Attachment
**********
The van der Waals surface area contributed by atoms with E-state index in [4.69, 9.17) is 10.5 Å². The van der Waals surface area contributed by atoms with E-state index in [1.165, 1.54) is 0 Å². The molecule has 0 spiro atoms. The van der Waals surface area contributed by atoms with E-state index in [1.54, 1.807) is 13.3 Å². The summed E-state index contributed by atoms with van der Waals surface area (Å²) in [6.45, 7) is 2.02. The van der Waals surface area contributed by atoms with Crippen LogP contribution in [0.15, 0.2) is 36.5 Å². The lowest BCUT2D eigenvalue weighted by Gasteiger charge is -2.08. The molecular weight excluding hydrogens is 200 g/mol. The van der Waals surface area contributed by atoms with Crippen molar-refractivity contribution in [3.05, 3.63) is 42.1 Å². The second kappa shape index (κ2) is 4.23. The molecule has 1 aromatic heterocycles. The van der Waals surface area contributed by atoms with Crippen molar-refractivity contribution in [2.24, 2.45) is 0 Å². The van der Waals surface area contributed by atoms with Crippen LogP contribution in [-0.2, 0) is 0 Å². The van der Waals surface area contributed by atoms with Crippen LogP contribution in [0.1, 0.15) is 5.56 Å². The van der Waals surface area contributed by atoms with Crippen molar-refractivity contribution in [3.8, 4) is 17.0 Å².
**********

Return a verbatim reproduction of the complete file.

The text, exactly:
The van der Waals surface area contributed by atoms with E-state index in [4.69, 9.17) is 10.5 Å². The van der Waals surface area contributed by atoms with E-state index in [1.165, 1.54) is 0 Å². The molecule has 0 spiro atoms. The van der Waals surface area contributed by atoms with E-state index in [1.54, 1.807) is 13.3 Å². The summed E-state index contributed by atoms with van der Waals surface area (Å²) in [6.45, 7) is 2.02. The van der Waals surface area contributed by atoms with Crippen LogP contribution in [0.15, 0.2) is 36.5 Å². The lowest BCUT2D eigenvalue weighted by Gasteiger charge is -2.08. The molecular weight excluding hydrogens is 200 g/mol. The van der Waals surface area contributed by atoms with Crippen molar-refractivity contribution in [3.05, 3.63) is 42.1 Å². The second kappa shape index (κ2) is 4.23. The molecule has 1 aromatic heterocycles. The van der Waals surface area contributed by atoms with Crippen molar-refractivity contribution in [2.24, 2.45) is 0 Å². The van der Waals surface area contributed by atoms with Crippen LogP contribution in [-0.2, 0) is 0 Å². The van der Waals surface area contributed by atoms with Crippen LogP contribution in [0.1, 0.15) is 5.56 Å². The van der Waals surface area contributed by atoms with Crippen molar-refractivity contribution in [3.8, 4) is 17.0 Å².